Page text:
The Editors

Pope Francis and the Ongoing Dialogue of Liberation Theology

Catholic Social Ethics

This is the third of four posts in a Symposium on Pope Francis and Liberation Theology. The earlier posts can be found here and here. Subsequent posts will be published each Friday.

The election of Pope Francis as the first pope from Latin America has inevitably raised questions about his relationship with liberation theology, the controversial theological movement that emerged in the region in the late 1960s and that has since had a profound impact on theology and church life throughout the world. Although not unchallenged, the dominant narrative is that under Francis there has been an “about-face” in the Vatican’s attitude toward the movement, a reconciliation between the Vatican and liberation theology.

Certain gestures by Pope Francis and Gerhard Müller, the Prefect for the Congregation for the Doctrine of the Faith, support this narrative. In September, Müller and Gustavo Gutiérrez, often considered the father of Latin American liberation theology, celebrated in Mantua the publication of the Italian translation of their co-authored book On the Side of the Poor: Liberation Theology, Theology of the Church, originally published in German in 2004. Gutiérrez then reportedly had a private audience with Pope Francis in Rome. The Vatican under Francis has also re-opened the cause for sainthood of Oscar Romero, the Archbishop of San Salvador assassinated in 1980 for his criticisms of the oppressive Salvadoran government on behalf of the poor. Romero’s canonization process was slowed during the papacies of Francis’s predecessors, John Paul II and Benedict XVI.

As MT Dávila suggests in her contribution to this symposium, Pope Francis has also made the preferential option for the poor, a key theme of liberation theology, central to his papacy. He has encouraged Catholics to incorporate this option into the church’s pastoral practice in an unprecedented way. According to John L. Allen, Gustavo Gutiérrez once claimed that the preferential option for the poor was ninety percent of liberation theology.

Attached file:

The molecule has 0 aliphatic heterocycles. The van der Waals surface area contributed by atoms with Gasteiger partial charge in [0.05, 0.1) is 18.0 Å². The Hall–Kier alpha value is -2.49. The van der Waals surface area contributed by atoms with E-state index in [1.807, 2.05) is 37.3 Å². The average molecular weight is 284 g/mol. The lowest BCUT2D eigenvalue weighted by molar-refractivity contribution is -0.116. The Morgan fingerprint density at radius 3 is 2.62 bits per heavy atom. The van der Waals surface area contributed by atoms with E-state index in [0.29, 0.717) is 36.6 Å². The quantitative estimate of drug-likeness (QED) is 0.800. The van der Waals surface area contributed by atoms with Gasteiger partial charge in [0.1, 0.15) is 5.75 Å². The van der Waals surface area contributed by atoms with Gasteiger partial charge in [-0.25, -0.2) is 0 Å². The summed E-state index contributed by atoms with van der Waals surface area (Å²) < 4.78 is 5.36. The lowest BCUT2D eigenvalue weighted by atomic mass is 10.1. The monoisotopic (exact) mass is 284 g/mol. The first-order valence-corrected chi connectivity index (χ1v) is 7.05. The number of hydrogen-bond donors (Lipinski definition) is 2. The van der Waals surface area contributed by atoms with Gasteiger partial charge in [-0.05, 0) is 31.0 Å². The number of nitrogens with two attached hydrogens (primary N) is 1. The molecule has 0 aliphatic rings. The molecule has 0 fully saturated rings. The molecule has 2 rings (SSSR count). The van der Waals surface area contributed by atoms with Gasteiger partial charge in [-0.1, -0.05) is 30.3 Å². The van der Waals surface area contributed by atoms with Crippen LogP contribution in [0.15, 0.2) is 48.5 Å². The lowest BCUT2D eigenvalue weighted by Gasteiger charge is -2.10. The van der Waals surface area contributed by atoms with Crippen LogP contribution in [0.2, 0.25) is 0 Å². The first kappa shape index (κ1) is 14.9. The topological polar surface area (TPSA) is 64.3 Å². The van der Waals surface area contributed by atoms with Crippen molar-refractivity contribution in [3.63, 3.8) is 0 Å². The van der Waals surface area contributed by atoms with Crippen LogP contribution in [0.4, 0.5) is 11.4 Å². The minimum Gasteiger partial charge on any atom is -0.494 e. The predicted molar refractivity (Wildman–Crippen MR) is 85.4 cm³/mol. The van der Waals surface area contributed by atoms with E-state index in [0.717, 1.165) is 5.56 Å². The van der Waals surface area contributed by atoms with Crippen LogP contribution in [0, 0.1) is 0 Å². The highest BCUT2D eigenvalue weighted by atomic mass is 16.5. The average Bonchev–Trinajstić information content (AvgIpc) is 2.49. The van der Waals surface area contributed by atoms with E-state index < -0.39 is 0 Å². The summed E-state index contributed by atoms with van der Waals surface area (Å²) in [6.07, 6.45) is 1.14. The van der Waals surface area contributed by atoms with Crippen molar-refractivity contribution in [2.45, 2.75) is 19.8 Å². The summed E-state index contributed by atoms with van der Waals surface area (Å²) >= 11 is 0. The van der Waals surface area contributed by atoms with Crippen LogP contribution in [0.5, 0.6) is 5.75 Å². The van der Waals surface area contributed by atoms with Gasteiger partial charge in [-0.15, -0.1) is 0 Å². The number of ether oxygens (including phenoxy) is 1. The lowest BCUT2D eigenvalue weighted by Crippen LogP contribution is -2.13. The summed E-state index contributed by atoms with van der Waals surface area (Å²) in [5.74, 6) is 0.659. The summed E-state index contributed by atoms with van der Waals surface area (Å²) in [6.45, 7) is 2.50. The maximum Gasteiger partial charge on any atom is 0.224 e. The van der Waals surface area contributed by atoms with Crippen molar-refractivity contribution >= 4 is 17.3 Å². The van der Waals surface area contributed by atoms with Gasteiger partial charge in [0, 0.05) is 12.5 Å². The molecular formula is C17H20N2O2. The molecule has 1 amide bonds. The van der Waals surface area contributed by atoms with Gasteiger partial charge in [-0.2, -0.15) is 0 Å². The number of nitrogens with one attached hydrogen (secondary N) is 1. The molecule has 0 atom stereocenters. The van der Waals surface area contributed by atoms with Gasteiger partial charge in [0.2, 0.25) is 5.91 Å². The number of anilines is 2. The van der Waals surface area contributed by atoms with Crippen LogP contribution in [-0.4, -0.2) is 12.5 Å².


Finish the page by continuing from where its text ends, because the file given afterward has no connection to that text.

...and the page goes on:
As is often the case with storytelling, however, this narrative involves some simplifications. The first is that a narrative of an “about-face” implies that in the past the Vatican had set its face against liberation theology, but in fact the reality is more complex. Of course, the Vatican did issue condemnations of certain liberation theologians during the pontificate of John Paul II (when Joseph Ratzinger was the Prefect for the Congregation for the Doctrine of the Faith), but the Vatican’s engagement with liberation theology began much earlier.

As early as 1971, when the first works of liberation theology were being published, the Synod of Bishops was engaging with the ideas of this nascent movement. In Justitia in Mundo, the synod affirmed a key insight of liberation theology:

 Action on behalf of justice and participation in the transformation of the world fully appear to us as a constitutive dimension of the preaching of the Gospel, or, in other words, of the Church’s mission for the redemption of the human race and its liberation from every oppressive situation.” (#6)

Similarly, in his 1974 Apostolic Exhortation Evangelii Nuntiandi, Pope Paul VI insisted that “Between evangelization and human advancement–development and liberation–there are in fact profound links” (#31). Paul made explicit appeal to the language of “liberation,” signaling a recognition of the insights emerging from Latin America.

It also should not be forgotten that even under Pope John Paul II, the relationship between the Vatican and liberation theology was more complex than one of simple opposition. As Jeffrey Klaiber points out in his contribution to this symposium, Cardinal Ratzinger’s 1984 condemnation of “certain aspects” of liberation theology was followed two years later by a second instruction on the positive aspects of liberation theology. Similarly, in his 1987 encyclical Sollicitudo Rei Socialis, Pope John Paul II adopted “liberation” as an appropriate theological category, insisting that it must be an “authentic” and “true” liberation (## 46-47). John Paul also adopted from liberation theology the concept of “social sin” or “structures of sin” in his Apostolic Exhortation Reconciliatio et Paenitentia (#16), and in Sollicitudo Rei Socialis more explicitly applied the concept to the exploitation of the poorer nations of the world by the wealthier nations (## 36-37).